CIVICUS and the Gulf Center for Human Rights call on the Government of Qatar to create an enabling environment for civil society to operate in accordance with the rights enshrined in the ICCPR and in the UN Declaration on Human Rights Defender. At a minimum, the following conditions should be ensured: freedom of association, freedom of expression, the right to operate free from unwarranted state interference, the right to communicate and cooperate, the right to seek and secure funding and the state’s duty to protect. In light of this, the following specific recommendations are made.

6.1 Regarding restrictions on the freedom of association:

  • Procedural and administrative obstacles for civil society organizations under Law No. 12 of 2004 should be abolished;
  • Requirements specifying the number and nationality of founding members and the financial conditions for the registration of civil society organisations should be reconsidered;
  • All undue restrictions on cooperation between domestic Qatari civil society organizations and foreign organisations under article 31 of Law No. 12 of 2004 should be repealed;
  • Requirements under article 35 of Law No. 12 of 2004 prohibiting civil society organizations from conducting politically oriented  activities should be removed;
  • Labour laws should guarantee free union participation and the right to strike without government approval should be recognized for all professional sectors, migrant workers and members of the Bidun community;

6.2  Regarding the arbitrary detention and harassment of civil society activists 

  • Civil society members and human rights defenders should be provided a safe and secure environment to carry out their work. All instances of violations of their rights should be independently investigated;
  • Provisions under the Protection of Society Law and Combating Terrorism Law, allowing for prolonged pre-trial detention should immediately be amended to prevent arbitrary and/or incommunicado detention;
  • All due process guarantees in accordance with article 14 of the ICCPR should be ensured to all detained persons;
  • All arbitrarily detained civil society activists and human rights defenders should be unconditionally released and their cases should be reviewed to prevent further harassment.

6.3 Regarding restrictions on freedom of expression, access to information, intimidation, harassment and attacks on journalists: 

  • Provisions criminalizing legitimate forms of freedom of expression, notably the Law on Press and Publication, should be repealed;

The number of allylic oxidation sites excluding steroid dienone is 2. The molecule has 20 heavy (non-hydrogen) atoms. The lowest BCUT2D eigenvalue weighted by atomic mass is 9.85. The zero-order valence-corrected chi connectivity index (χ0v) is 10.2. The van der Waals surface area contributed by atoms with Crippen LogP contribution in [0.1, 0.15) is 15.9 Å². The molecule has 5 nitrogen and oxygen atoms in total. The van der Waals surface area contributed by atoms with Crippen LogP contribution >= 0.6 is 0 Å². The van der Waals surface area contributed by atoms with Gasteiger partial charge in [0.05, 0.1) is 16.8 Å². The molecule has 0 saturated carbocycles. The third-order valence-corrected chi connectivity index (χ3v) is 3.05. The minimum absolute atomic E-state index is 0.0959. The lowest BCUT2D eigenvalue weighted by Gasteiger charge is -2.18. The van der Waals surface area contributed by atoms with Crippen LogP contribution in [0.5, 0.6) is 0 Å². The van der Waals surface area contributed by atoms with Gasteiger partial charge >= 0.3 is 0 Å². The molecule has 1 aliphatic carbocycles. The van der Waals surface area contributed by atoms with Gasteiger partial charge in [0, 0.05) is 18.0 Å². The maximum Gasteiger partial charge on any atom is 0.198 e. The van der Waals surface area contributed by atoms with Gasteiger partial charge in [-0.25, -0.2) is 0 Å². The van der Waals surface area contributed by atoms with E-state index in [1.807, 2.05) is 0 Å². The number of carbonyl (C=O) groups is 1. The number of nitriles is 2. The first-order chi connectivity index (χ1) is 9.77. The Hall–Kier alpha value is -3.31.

• Articles 130 and 134 of the Penal Code which condemn the “incitement of the overthrow of the ruling regime” and the “criticism of the ruler,” should be abolished;
  • All provisions qualifying defamation as a criminal offence should be repealed;
  • The Emir of Qatar should refrain from approving the proposed Draft Media Law and ensure that provisions contained in new media law restricting the right to free expression, including censorship of a number of legitimate topics, are removed;
  • All Human Rights Defenders including, journalists, bloggers and poets, detained for exercising their freedom of opinion and expression should be unconditionally and immediately released. Their cases should be reviewed to prevent further harassment;
  • Unfettered access to online information resources should be allowed by removing restrictions on access to certain websites and social media outlets;
  • Provisions permitting the Qatar Foreign Information Agency to unilaterally and permanently ban foreign journalists from entering Qatar without the provision of an official explanation should be abolished.

6.4 Regarding restrictions on freedom of assembly:

  • Law No. 18 of 2004 on Public Meetings and Demonstrations should be amended in order to fully guarantee the right to freedom of assembly;
  • Best practices on freedom of peaceful assembly should be adopted, as put forward by the UN Special Rapporteur on the Right to Peaceful Assembly and Association in his annual report (2012) which calls for simple notification rather than explicit permission to assemble.
  • 6.5 Regarding access to UN Special Procedures mandate holders and the ratification of international treaties 
  • The International Covenant on Civil and Political Rights (ICCPR) should be immediately ratified;
  • A standing invitation should be extended to the UN Special Procedures, particularly to the Special Rapporteur on Human Rights Defenders, Special Rapporteur on Freedom of Expression, the Special Rapporteur on Freedom of Peaceful Assembly and Association and the Special Rapporteur on Independence of Lawyers and Judges.

 

About the Photography Page

The photography page aims to provide a space for reflection on photography in its various forms and uses in the Middle East. We showcase the work of photographers active in the region and cultivate critical thinking about photographic practices, representations, and history. The page publishes photo essays, articles, interviews, reviews and more. It also provides information on photographic archives, agencies, and institutions, exhibits, events, and publications.